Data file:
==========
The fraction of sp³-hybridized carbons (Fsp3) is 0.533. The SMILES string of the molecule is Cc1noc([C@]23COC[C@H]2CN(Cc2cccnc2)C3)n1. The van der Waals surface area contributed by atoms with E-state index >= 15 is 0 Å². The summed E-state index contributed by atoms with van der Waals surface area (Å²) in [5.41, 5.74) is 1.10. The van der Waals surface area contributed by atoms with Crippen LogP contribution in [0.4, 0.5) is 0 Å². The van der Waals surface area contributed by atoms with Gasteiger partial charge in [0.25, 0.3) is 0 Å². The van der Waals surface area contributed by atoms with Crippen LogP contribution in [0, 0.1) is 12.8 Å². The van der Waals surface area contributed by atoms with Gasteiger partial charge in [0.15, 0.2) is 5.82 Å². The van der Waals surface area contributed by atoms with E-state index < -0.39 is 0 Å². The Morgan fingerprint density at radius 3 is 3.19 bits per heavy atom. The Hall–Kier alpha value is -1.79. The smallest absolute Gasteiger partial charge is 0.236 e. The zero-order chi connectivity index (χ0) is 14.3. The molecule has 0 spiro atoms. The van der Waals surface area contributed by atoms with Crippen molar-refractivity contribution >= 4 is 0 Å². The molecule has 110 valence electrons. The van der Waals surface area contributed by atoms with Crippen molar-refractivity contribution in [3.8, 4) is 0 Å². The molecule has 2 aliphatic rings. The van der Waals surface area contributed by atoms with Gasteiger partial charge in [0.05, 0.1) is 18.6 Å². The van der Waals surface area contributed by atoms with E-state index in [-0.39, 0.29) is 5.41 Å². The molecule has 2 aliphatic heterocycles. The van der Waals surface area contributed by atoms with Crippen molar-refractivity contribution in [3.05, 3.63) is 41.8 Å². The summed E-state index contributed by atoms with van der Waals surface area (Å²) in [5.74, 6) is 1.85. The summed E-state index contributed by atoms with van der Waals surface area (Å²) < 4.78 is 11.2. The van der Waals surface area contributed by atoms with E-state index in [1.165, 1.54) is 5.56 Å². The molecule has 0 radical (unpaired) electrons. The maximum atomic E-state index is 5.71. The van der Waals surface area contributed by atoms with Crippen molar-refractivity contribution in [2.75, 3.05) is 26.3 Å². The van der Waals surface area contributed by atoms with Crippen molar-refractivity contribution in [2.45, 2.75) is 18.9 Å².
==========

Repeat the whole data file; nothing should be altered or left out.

The fraction of sp³-hybridized carbons (Fsp3) is 0.533. The SMILES string of the molecule is Cc1noc([C@]23COC[C@H]2CN(Cc2cccnc2)C3)n1. The van der Waals surface area contributed by atoms with E-state index >= 15 is 0 Å². The summed E-state index contributed by atoms with van der Waals surface area (Å²) in [5.41, 5.74) is 1.10. The van der Waals surface area contributed by atoms with Crippen LogP contribution in [0.4, 0.5) is 0 Å². The van der Waals surface area contributed by atoms with Gasteiger partial charge in [0.25, 0.3) is 0 Å². The van der Waals surface area contributed by atoms with Crippen LogP contribution in [0, 0.1) is 12.8 Å². The van der Waals surface area contributed by atoms with Gasteiger partial charge in [0.15, 0.2) is 5.82 Å². The van der Waals surface area contributed by atoms with E-state index < -0.39 is 0 Å². The Morgan fingerprint density at radius 3 is 3.19 bits per heavy atom. The Hall–Kier alpha value is -1.79. The smallest absolute Gasteiger partial charge is 0.236 e. The zero-order chi connectivity index (χ0) is 14.3. The molecule has 0 spiro atoms. The van der Waals surface area contributed by atoms with Crippen molar-refractivity contribution >= 4 is 0 Å². The molecule has 110 valence electrons. The van der Waals surface area contributed by atoms with Crippen molar-refractivity contribution in [3.8, 4) is 0 Å². The molecule has 2 aliphatic rings. The van der Waals surface area contributed by atoms with Gasteiger partial charge in [0.05, 0.1) is 18.6 Å². The van der Waals surface area contributed by atoms with E-state index in [-0.39, 0.29) is 5.41 Å². The molecule has 2 aliphatic heterocycles. The van der Waals surface area contributed by atoms with Crippen molar-refractivity contribution in [3.05, 3.63) is 41.8 Å². The summed E-state index contributed by atoms with van der Waals surface area (Å²) in [5.74, 6) is 1.85. The summed E-state index contributed by atoms with van der Waals surface area (Å²) < 4.78 is 11.2. The van der Waals surface area contributed by atoms with E-state index in [1.165, 1.54) is 5.56 Å². The molecule has 0 radical (unpaired) electrons. The maximum atomic E-state index is 5.71. The van der Waals surface area contributed by atoms with Crippen molar-refractivity contribution in [2.75, 3.05) is 26.3 Å². The van der Waals surface area contributed by atoms with Crippen molar-refractivity contribution in [2.45, 2.75) is 18.9 Å².